The limnic (freshwater) opals from Csaterberg were an easily accessible raw material source und have been used for chipped stone tools over a long period. This project investigates the issue in all its complexity, including paleontological-geological aspects, chronological-technological questions, and the distribution of the artefacts.
The Csaterberg is a long known and at the same time unknown site – fossilised wood was described by Carolus Clusius as early as 1583 and 1601 in the scientific literature. Most likely already in the 19th and especially in the 20th century, the hills in this region were intensely combed by mineral- and fossil collectors, which resulted in the destruction of (then unrecognised) archaeological features in the course of partly extensive digging activities. In contrast to the mineralogical and paleontological particularities, the archaeological significance of the Csaterberge has for the longest time not been recognized and remained greatly underestimated until today.
The sedimentary Csaterberg-limnosilicite was formed at the shore of a Miocene freshwater lake. Through a cooperation with the Geological-Paleontological Dept. of the NHM, the geological age of this formation could be clarified using gastropods. According to this study, the limnosilicite dates to the Lower Turolium/lowest section of the Upper Pannonium (Harzhauser et al. 2019).
The characterisation of the silicite is undertaken according to the MLA (Multi Layered Chert Sourcing Approach): Macro- and microscopically, and geochemically in cooperation with the University of Graz, to establish a unique geochemical fingerprint which should allow a secure differentiation from other limnosilicite/lacustrine opal varieties in eastern and southeastern Europe (Hungary: Tokaj mountains, Slovak Republic: mainly Banskobystrický kraj, Serbia: Lojanik).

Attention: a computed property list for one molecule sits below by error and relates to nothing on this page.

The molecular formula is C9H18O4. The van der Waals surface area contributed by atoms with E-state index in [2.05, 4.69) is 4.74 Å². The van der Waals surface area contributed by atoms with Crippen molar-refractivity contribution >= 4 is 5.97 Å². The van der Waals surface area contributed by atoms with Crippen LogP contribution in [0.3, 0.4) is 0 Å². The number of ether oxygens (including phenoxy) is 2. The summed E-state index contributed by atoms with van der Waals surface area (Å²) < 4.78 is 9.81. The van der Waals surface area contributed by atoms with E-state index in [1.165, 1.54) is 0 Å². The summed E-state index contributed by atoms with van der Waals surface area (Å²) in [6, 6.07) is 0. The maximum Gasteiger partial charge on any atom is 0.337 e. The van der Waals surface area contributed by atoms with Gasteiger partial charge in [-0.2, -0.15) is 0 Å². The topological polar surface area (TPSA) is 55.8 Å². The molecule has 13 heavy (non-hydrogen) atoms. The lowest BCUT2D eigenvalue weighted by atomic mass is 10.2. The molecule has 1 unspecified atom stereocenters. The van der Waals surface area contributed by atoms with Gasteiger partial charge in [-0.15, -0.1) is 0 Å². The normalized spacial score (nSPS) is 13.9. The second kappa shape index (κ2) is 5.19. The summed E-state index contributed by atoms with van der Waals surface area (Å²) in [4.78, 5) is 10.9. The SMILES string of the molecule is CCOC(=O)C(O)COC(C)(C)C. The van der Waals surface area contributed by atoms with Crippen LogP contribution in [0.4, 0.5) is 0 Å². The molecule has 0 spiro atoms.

The detection of quarrying sites, mining traces and knapping places of various time periods in the whole area of Hoch- and Kleincsaterberg was undertaken in the course of fossil sampling and in collaboration with private collectors. In the future, these features will be mapped in detail, and core soundings and test trenches are envisioned to test if Palaeolithic layers are preserved in situ, and if suspected Neolithic mining traces can be documented.
Morpho-technological analyses of the assemblages enable a coarse differentiation and dating of artefacts even from surface collections lacking secure stratigraphic contexts, and placing especially the Middle Palaeolithic tools in a Central European context.
Investigations concerning the diachronic distribution of the raw material and artefacts made from this limnosilicite are still in their incipient stages. Nevertheless, it already becomes apparent that ›Csaterberg-opal‹ occurs during the Upper Palaeolithic, the Neolithic and the Copper Age at a multitude of archaeological sites within a diameter of approximately 100 km. Hence, the Csaterberg raw material source is of high regional and super-regional importance.